Friday, April 13, 2012

[C#] Validate a method’s signature in run time

Usage of interfaces is always the recommended way to enforce a method’s signature – there are no doubts in that. But there are some occasions where you cannot use an interface to achieve this.
I had a scenario this week, in which I had to use some methods dynamically by reflecting them in run time. Basically these assemblies are created by others and I just consume the methods in run time.  To add more problem, there can be any number of these methods. Even though there is an agreed signature for these methods, often times people can forget those ‘trivial’ details, resulting in run time exceptions, which may not be a nice thing to happen in a production system J.
So I wrote a little validation method which will validate a specified method against my signature. First define a delegate which matches your requirement.
delegate bool MyDesiredSignature(string param1, string param2);

Now extract the method info from the user’s assembly and attempt to create a delegate which matches my delegate (in this case it will be MyDesiredSignature).
bool ValidateSignature(string methodName, object typeInstance, Type delegateType)
      MethodInfo methodInfo = this.GetType().GetMethod(
            methodName, // The method's name.
            BindingFlags.Instance | BindingFlags.NonPublic); // Change this accordingly for static/public methods.

      // Attempt to create a delegate of my delegate type from the method info.
      Delegate methodDelegate = Delegate.CreateDelegate(delegateType, typeInstance, methodInfo, false);

      // If we have 'methodDelegate' as null, then that means the delegate does not match our signature
      // or else we have a match.
      return (methodDelegate != null);

Now we can just call this method for method verification like this.

bool isValidSignature = ValidateSignature("UsersMethodName", this, typeof(MyDesiredSignature));

Happy coding!
James Poulose

Monday, April 9, 2012

[C#] WCF:Pass meta data from host to implementation.

I have two WCF hosts (one on TCP and another on NamedPipes). Don’t be alarmed about the multiple hosts – this is a messaging engine and hosts are mounted dynamically based on the configuration. No matter how many types of hosts I have, there is only one service implementation. Now the problem is, when my service implementation is invoked by an incoming call, how do I identify whether it was from host A or host B? 
Well, I need to pass some meta data from the host to my implementation class. How do I do it? There are two ways
  1.  Using an instance of the implementation

 I found a nice solution for the issue I was facing. Normally when we host a WCF endpoint this is the code we follow.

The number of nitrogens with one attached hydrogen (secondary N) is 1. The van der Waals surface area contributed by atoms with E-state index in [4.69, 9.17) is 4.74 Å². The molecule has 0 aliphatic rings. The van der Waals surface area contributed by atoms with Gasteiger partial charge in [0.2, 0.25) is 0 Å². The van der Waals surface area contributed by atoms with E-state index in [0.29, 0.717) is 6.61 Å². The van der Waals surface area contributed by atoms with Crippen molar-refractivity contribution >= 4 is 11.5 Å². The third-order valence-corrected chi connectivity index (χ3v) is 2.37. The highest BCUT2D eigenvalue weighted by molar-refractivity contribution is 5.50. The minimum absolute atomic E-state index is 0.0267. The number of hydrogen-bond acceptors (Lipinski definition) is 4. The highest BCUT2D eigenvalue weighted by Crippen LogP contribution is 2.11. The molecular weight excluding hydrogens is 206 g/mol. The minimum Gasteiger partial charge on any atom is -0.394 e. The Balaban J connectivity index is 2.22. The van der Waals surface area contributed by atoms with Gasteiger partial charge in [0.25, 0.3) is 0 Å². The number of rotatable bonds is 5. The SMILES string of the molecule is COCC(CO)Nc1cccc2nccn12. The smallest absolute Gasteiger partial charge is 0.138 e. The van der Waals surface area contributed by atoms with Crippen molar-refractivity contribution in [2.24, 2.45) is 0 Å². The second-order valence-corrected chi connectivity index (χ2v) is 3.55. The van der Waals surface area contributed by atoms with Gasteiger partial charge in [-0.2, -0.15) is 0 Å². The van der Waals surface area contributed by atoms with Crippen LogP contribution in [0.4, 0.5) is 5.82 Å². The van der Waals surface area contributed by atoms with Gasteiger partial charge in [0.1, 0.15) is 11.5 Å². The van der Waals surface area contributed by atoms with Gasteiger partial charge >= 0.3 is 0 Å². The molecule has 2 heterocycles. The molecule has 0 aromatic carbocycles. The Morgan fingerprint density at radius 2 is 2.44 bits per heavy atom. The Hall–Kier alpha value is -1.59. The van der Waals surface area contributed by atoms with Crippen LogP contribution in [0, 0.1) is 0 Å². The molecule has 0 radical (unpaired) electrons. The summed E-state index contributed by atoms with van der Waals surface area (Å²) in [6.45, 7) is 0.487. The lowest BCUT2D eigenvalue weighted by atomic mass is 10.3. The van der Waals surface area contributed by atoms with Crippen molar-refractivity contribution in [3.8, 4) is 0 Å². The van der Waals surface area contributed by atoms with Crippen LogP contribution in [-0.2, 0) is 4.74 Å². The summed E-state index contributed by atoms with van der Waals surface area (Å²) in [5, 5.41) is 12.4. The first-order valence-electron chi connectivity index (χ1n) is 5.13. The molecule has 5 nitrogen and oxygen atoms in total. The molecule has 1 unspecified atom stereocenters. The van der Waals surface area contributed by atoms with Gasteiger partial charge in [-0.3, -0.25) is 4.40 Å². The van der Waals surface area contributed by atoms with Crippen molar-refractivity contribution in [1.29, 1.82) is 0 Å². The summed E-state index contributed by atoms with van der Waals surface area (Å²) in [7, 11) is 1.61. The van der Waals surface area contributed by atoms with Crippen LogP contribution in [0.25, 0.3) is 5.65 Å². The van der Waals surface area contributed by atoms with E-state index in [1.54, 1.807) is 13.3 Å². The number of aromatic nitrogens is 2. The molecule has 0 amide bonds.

ServiceHost serviceHost = new ServiceHost(typeof(IService))

Here you pass in the type of the interface you expose to the ServiceHost instance. Instead of this approach, you can make use of the second overload of the ServiceHost constructor which takes in an instantiated object! Now the code looks like this

ServiceImplementation implementation1 = new ServiceImplementation();
ServiceHost serviceHost = new ServiceHost(implementation1);

Only thing to note here is that you need to mark your implementation instance mode as a ‘InstanceContextMode.Single‘, effectively making it a Singlreton.

Now the way it solves my problem is that I use my implementation class to pass any metadata from the host to the implementation. My code now looks like this.

// Create a metadata class just to hold your data.
public class MetaData     
       public MetaData(string data1,int data2) 
              Data1 = data1;      
              Data2 = data2;      
       public string Data1 { get; set; }
       public int Data2 { get; set; }   

// Just pass in the instance to the host.
MetaData metadata = MetaData("D1", 100);
ServiceImplementation implementation1 = new ServiceImplementation(metadata);
ServiceHost serviceHost = new ServiceHost(implementation1);

       // My Implementation looks like this
[ServiceBehavior(InstanceContextMode = InstanceContextMode.Single)]

internal class ServiceImplementation : IService
       private MetaData m_MetaData;     
       public ServiceImplementation(MetaData metaData)
              m_MetaData = metaData;    

       public string Ping(string name)  
              return m_MetaData.Data1;  

See that you have all your meta data in the member ‘m_MetaData’.

2. Using a derivation of ServiceHost

Create a derivation from the 'ServiceHost' class with some additional information

public class ServiceHostWithMetaData : ServiceHost
       private MetaData m_MetaData;  
       public MetaData MetaData
           get { return m_MetaData; }

       public ServiceHostWithMetaData(MetaData metaData, Type serviceType, params Uri[])
              m_MetaData = metaData;    

  Now you can access your metadata in the following way.

            ServiceHostWithMetaData hostWithMetaData = (ServiceHostWithMetaData)OperationContext.Current.Host;
            MetaData metaData = hostWithMetaData.MetaData;

This should get you going.